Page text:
Satistically it is true that a person who is willing to break one rule is very much more likely to break others and therefore possibly take other shortcuts. Both of these conditions can have negitive consequences for safety.

  • SD

    Mike J Says: There is little doubt that overzealous enforcement or overly harsh punishment can and does cause problems.
    —————-
    i suppose being arrested for marijuana and then not ever being able to get a fair percentage of good paying jobs, can be viewed as a problem. Or failing a piss test, being fired and then being unemployable in your profession, could be viewed as a problem,

    but, we in the real world, call that a f**king CRISIS. you’re statement makes you appear very callous, arrogant and insensitive (on this topic), which is opposite of my values.

    i dont think i can change your conservative mind Mike, but for others reading this, the one’s on the fence, they will see all your arguments sound good on the surface but lack depth, mislead, discriminate against a significant number of people, can be specifically true but are generally wrong, and cost the taxpayers entirely too much money.

    when you wrap snippets of truth around general misstatements, you can make it sound real good and believable. it takes real effort, as a result, to discern what is fact and what is fiction. in the end, as your policies are shown to be ineffective, positive change will come.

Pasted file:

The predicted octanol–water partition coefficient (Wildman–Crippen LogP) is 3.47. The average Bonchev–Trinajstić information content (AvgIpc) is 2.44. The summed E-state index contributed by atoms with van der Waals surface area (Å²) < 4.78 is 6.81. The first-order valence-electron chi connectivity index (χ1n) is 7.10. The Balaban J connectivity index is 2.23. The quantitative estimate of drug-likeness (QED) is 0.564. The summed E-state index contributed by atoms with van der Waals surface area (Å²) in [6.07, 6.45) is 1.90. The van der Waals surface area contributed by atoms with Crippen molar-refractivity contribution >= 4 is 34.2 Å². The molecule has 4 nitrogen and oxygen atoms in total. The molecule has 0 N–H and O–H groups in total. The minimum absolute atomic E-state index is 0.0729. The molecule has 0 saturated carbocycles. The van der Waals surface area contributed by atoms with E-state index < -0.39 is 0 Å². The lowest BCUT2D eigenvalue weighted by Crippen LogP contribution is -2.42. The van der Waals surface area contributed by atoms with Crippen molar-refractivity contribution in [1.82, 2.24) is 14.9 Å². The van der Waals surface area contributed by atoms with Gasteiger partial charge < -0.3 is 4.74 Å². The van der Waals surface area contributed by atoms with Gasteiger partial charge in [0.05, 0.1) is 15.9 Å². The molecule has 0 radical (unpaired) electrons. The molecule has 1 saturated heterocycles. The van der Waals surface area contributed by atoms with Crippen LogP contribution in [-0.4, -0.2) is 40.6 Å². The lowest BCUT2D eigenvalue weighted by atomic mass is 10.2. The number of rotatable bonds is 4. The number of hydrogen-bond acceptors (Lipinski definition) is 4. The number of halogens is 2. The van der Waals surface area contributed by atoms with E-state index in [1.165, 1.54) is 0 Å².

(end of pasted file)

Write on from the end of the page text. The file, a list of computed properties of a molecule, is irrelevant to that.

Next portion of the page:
Our country has thankfully moved away from believing the conservative line and in the last two elections, we have voted in liberals who are (too) slowly passing more compassionate laws.

    as a safety director, i am confident the MJ problem ISN’T a problem, nor will it ever become a problem to my company or employees and I have so many more very important and critical issues to deal with.

  • Mike J.

    Please explain your comments on “depth” and how they “mislead” or “discriminate”. MJ is a choice, not a requirement for all but medical reasons. I have my doubts on the medical front in that there is a tremendous number of drugs out there that in theory should do the trick as well or better than MJ but I leave that to the doctors. Recreational use does indeed disqualify a person from many jobs and professions. It will loose a security clearance, a job, and a career. But that is a CHOICE of the user. It is not descriminatory in a negative sense since the reasons for the descrimination are founded at least in part on reasonable issues such as deminished capacity and impaired judgement while under the influence. The influence can not be turned off with a switch and there is no way to tell how much a person is influenced after the fact. I fail to see this as a conservative or liberal issue, it is a safety issue. Safety should always err on the conservative side because failure to do so will result in injuries and in extreme cases deaths. I guess it boils down to how safe is safe. Are a few injuries acceptable? A few deaths? If you think so than perhaps you should find a new field of work?? I got into this field by chioce because I felt that no injury is accptable and we should all work to eliminate the causes of the injuries in the workplace. MJ abuse, like all substance abuse can and has caused injuries in the workplace. It is a cause of injuries that can and should be eliminated. If you feel

  • sd